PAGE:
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Meet Joan Cartwright: World-traveled jazz/blues singer, composer, author and historian.
Instrument(s): vocals, piano.
Teachers and/or influences? Gerald Price, Betty Carter, Joe Lee Wilson, Gloria Lynne
I knew I wanted to be a musician when... At age four, when I performed in front of two thousand people with the Bernice Johnson Dance Troupe, in Jamaica, New York.
Your sound and approach to music: I found my own voice while studying with Gerald Price, however, I listened to all the great vocalists and adopted a lot of their styles - from Billie, Carmen, Sarah, Ella and Gloria Lynne.
Your teaching approach: Music theory is a must! When you know what you are doing musically, you have more confidence.
Your dream band: I have performed with some of the greatest musicians in the world, including Dr. Lonnie Smith, Pete Minger, Freddie Hubbard, Shirley Scott, Philly Joe Jones, Giovanni Mazzarino and Gianni Basso. For my current Dream Band, go to my blog at http://www.myspace.com/joancartwrightandjazzhotline.
Anecdote from the road: I had to spray Giovanni, Stefano, Paulo and Francesco with my sixty dollar bottle of Coco Chanel to keep them from aggravating the life out of me, while we drove through Italy.
Favorite venue: Since 1994, when I first performed in Sicily at the San Vito Lo Capo Jazz Festival, I have returned every other year, whether to perform with Giovanni Mazzarino's Quartet or just to visit. I love Sicily, the beach, the food, the people and especially the music!
Your favorite recording in your discography and why?In Pursuit of a Melody - it's the newest release. I really love "Talkin' That Jazz." It epitomizes my goal - Jazz Meets Hip Hop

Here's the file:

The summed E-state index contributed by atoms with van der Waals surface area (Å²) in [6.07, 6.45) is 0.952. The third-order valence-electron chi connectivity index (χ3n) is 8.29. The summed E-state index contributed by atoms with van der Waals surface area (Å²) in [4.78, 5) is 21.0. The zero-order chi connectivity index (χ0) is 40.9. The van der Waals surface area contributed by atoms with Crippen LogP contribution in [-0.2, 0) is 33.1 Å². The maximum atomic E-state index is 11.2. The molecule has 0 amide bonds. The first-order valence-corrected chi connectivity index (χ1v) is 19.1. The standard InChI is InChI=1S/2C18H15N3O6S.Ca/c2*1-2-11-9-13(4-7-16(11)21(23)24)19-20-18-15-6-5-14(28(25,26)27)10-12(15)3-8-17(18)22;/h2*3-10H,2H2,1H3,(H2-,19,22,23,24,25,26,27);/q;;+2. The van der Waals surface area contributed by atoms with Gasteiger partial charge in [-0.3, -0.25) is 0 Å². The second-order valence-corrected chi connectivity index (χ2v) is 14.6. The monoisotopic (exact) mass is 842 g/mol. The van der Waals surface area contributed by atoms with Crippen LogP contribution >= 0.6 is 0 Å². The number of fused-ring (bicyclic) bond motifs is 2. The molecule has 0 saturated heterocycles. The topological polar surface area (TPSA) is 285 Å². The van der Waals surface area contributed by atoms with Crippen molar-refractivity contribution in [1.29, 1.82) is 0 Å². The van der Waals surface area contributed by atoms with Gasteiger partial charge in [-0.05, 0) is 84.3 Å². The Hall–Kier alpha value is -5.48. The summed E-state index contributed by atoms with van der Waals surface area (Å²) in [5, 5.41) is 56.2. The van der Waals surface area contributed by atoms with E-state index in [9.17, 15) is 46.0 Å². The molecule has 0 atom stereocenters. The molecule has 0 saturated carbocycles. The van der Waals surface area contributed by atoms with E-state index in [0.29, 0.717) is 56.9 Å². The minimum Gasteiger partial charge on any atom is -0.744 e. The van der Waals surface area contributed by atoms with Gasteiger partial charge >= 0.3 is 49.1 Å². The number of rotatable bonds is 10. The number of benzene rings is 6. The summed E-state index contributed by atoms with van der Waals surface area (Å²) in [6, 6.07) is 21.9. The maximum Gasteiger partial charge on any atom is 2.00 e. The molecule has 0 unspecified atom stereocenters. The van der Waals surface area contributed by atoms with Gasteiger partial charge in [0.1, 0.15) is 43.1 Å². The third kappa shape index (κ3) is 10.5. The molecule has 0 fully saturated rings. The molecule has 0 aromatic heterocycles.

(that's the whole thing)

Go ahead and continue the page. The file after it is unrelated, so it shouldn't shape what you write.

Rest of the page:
What do you think is the most important thing you are contributing musically? Women in Jazz Workshop and Women In Jazz South Florida, Inc. - a non-profit dedicated to promoting women in jazz, locally, nationally and globally, through contacts, articles, interviews, newsletters, events, courses, clinics, workshops, lectures, research, history, archives, websites, film, audio and video recording, concerts, performances and recognition.
Did you know... I composed "Sweet Return" recorded by Freddie Hubbard and the 1983 Kool Jazz All-Stars, on Atlantic Records.
How you use the internet to help your career? I would be typing all day to communicate how invaluable the internet has been to my career. All you have to do is surf my site, www.fyicomminc.com, to see all the great musicians I am affiliated with and to see how I am documenting the lives of Women in Jazz and Jazzmen. I've been around the world to perform because of my website and e-mail.
CDs you are listening to now: Nino Tempo - Nino (Atlantic, 1993); Shirley Horn - Here's To Life (Verve, 1991); Tania Maria - Outrageous (Concord Picante, 1993); Gloria Lynne - I Wish You Love (Collectables, 2001); Alvin Queen - I Ain't Lookin' At You (Enja, 2006).
Desert Island picks: Miles Davis - Bitches Brew (Columbia/Legacy, 1969); Santana - Abraxas (Columbia, 1970); Rita Graham - Vibrations (Tangerine, 1969); Sandy Patton - Paradise Found (TCB, 2002); Geri Allen - Timeless Portraits and Dreams (Telarc, 2006).
How would you describe the state of jazz today? Too commercial; too contrived as far as who is going to be booked on festivals and at clubs.
What are some of the essential requirements to keep jazz alive and growing? Less competition, more respect for resident artists.
What is in the near future? On my way to China to create a jazz festival and music conference. Writing grant proposals for programming with Women In Jazz South Florida, Inc.
I love jazz because anything is possible; it has few rules and the best jazz breaks those ones. I prefer free improv because it doesn't really have any rules at all.
I was first exposed to jazz in my teens (in the late sixties).
The first jazz record I bought was Filles de Kilimanjaro by Miles Davis, shortly followed by Extrapolation by John McLaughlin.
My advice to new listeners is to listen as widely as possible and not to make snap judgments--stick with it.